Spa town

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Woman relaxing in a spa in Hungary, 1939 Colorful, mirror Fortepan 716.jpg
Woman relaxing in a spa in Hungary, 1939
The statue of "The crutchbreaker" in the spa town Piestany (Slovakia) - a symbol of balneotherapy Bad Postyen.jpg
The statue of "The crutchbreaker" in the spa town Piešťany (Slovakia) – a symbol of balneotherapy
Print of Spa, Belgium, 1895 Flickr - ...trialsanderrors - Spa, Belgium, ca. 1895.jpg
Print of Spa, Belgium, 1895
Ikaalisten Kylpyla, a spa center in Ikaalinen, Pirkanmaa, Finland Ikaalisten kylpyla 2.jpg
Ikaalisten Kylpylä, a spa center in Ikaalinen, Pirkanmaa, Finland

A spa town is a resort town based on a mineral spa (a developed mineral spring). Patrons visit spas to "take the waters" for their purported health benefits. The word spa is derived from the name of Spa, a town in Belgium.


Thomas Guidott set up a medical practice in the English town of Bath in 1668. He became interested in the curative properties of the hot mineral waters there and in 1676 wrote A Discourse of Bathe, and the Hot Waters There. Also Some Enquiries Into the Nature of the ₩ater. This brought the purported health-giving properties of the waters to the attention of the aristocracy, who started to partake in them soon after. [1]

The term spa is used for towns or resorts offering hydrotherapy, which can include cold water or mineral water treatments and geothermal baths. [2]



Most of the mineral springs in Australia are in the Central Highlands of Victoria, although there are a few springs in South Australia, Moree, New South Wales and Queensland. Most are within 30 km of Daylesford, Victoria: the Daylesford and Hepburn Springs call themselves 'Spa Country' and the 'Spa Centre of Australia'. [3]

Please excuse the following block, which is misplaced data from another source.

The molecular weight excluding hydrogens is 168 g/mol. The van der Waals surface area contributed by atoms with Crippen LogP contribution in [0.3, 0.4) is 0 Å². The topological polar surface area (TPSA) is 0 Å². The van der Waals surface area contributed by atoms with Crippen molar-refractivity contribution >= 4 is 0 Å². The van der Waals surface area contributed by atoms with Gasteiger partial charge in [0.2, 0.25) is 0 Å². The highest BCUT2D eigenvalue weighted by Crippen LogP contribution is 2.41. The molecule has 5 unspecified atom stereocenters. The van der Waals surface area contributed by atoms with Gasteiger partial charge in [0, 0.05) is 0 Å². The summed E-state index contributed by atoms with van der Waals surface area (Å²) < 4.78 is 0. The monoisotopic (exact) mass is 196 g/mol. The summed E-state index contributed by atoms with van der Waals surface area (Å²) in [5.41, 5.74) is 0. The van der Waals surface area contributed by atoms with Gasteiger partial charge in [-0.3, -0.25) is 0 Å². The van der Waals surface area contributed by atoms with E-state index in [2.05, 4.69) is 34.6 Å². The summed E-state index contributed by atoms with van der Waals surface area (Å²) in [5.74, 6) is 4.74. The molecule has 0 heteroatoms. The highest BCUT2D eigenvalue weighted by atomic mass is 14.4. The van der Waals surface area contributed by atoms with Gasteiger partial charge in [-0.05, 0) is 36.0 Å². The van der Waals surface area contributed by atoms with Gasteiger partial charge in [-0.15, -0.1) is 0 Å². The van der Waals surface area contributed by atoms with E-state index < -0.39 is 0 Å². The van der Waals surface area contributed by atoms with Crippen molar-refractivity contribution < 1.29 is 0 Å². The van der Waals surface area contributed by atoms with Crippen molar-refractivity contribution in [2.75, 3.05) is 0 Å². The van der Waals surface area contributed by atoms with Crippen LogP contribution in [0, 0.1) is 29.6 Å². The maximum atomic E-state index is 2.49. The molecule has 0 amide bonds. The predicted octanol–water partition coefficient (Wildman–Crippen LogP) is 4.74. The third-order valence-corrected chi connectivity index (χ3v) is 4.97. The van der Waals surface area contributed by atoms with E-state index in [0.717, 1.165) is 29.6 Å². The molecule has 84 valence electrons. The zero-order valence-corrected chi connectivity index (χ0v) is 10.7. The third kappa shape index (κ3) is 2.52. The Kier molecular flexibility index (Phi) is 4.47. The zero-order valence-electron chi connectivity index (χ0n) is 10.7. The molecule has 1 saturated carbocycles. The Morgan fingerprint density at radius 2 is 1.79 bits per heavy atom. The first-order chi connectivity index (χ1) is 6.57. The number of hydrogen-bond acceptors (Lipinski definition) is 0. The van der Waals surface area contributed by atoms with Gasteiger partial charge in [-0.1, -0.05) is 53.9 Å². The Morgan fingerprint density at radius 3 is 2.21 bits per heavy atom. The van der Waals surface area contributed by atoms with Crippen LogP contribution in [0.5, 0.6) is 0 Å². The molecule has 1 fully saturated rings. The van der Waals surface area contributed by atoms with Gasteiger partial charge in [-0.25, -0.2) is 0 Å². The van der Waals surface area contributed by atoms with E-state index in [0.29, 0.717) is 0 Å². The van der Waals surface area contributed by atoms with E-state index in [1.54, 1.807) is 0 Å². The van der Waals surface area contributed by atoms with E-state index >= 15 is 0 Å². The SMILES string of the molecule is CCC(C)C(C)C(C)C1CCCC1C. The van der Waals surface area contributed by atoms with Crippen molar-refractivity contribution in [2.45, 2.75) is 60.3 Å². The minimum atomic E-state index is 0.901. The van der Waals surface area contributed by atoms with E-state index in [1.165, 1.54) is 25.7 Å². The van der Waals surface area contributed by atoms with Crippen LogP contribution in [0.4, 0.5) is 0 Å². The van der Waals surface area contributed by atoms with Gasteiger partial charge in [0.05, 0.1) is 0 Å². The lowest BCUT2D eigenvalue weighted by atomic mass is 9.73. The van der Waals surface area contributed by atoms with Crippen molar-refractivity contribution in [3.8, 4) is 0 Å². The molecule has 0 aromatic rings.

Bosnia and Herzegovina

See: List of spa towns in Bosnia and Herzegovina

Banja Vrućica, Teslić


See: List of spa towns in Brazil

Brazil has a growing number of spa towns. The traditional ones are: Águas de Lindoia, Serra Negra, Águas de São Pedro, Caxambu, Poços de Caldas, Caldas Novas, Araxá, and São Lourenço.


The Roman walls of Hisarya. Many spa towns in Bulgaria have existed since the Roman Empire. Diocletianopolys-Hisarya South Gate.JPG
The Roman walls of Hisarya. Many spa towns in Bulgaria have existed since the Roman Empire.

See: List of spa towns in Bulgaria

Bulgaria is known for its more than 500 mineral springs, including the hottest spring in the Balkans at Sapareva Banya - 103 °C. Other famous spa towns include Sandanski, Hisarya, Bankya, Devin, Kyustendil, Varshets, Velingrad.

In Bulgarian, the word for a spa is баня (transliterated banya).


See: List of spa towns in Canada

Harrison Hot Springs is one of the oldest among 18 in British Columbia; there are also two in Alberta and one in Ontario.


See: List of spa towns in Croatia

In Croatia, the word Toplice implies a spa town. The most famous spa towns in Croatia are Daruvar, Šibenik and Sisak.

Czech Republic

The spa town of Marianske Lazne Marienbad-Brunnen.jpg
The spa town of Mariánské Lázně

See: Spa towns in the Czech Republic

In the Czech Language, the word Lázně implies a spa town. The most famous spa towns in Czech Republic are Teplice and the West Bohemian Spa Triangle of Karlovy Vary, Františkovy Lázně and Mariánské Lázně.


See: List of spa towns in France

In France, the words bains, thermes, and eaux in city names often imply a spa town. There are more than 50 spa towns in France, including Vichy, Aix-les-Bains, Bagnoles-de-l'Orne, Dax, and Enghien-les-Bains.


Borjomi is one such example in south Georgia.


Binz on Rugia Island, Germany Binz (2011-05-21) 05.JPG
Binz on Rugia Island, Germany

See: List of spa towns in Germany

In Germany, the word Bad implies a spa town. Among the many famous spa towns in Germany are Bad Aachen, Baden-Baden, Bad Brückenau, Bad Ems, Bad Homburg, Bad Honnef, Bad Kissingen, Bad Kreuznach, Bad Mergentheim, Bad Muskau, Bad Oeynhausen, Bad Pyrmont, Bad Reichenhall, Bad Saarow, Bad Schandau, Bad Schönborn, Bad Segeberg, Bad Soden, Bad Tölz, Bad Wildbad, Bad Wimpfen, Bad Wildstein, Berchtesgaden, Binz, Freudenstadt, Heiligendamm, Heringsdorf, Kampen, Königstein, Radebeul, Schwangau, St. Blasien, Titisee, Tegernsee, Travemünde and Zingst. Wiesbaden is the largest spa town in Germany.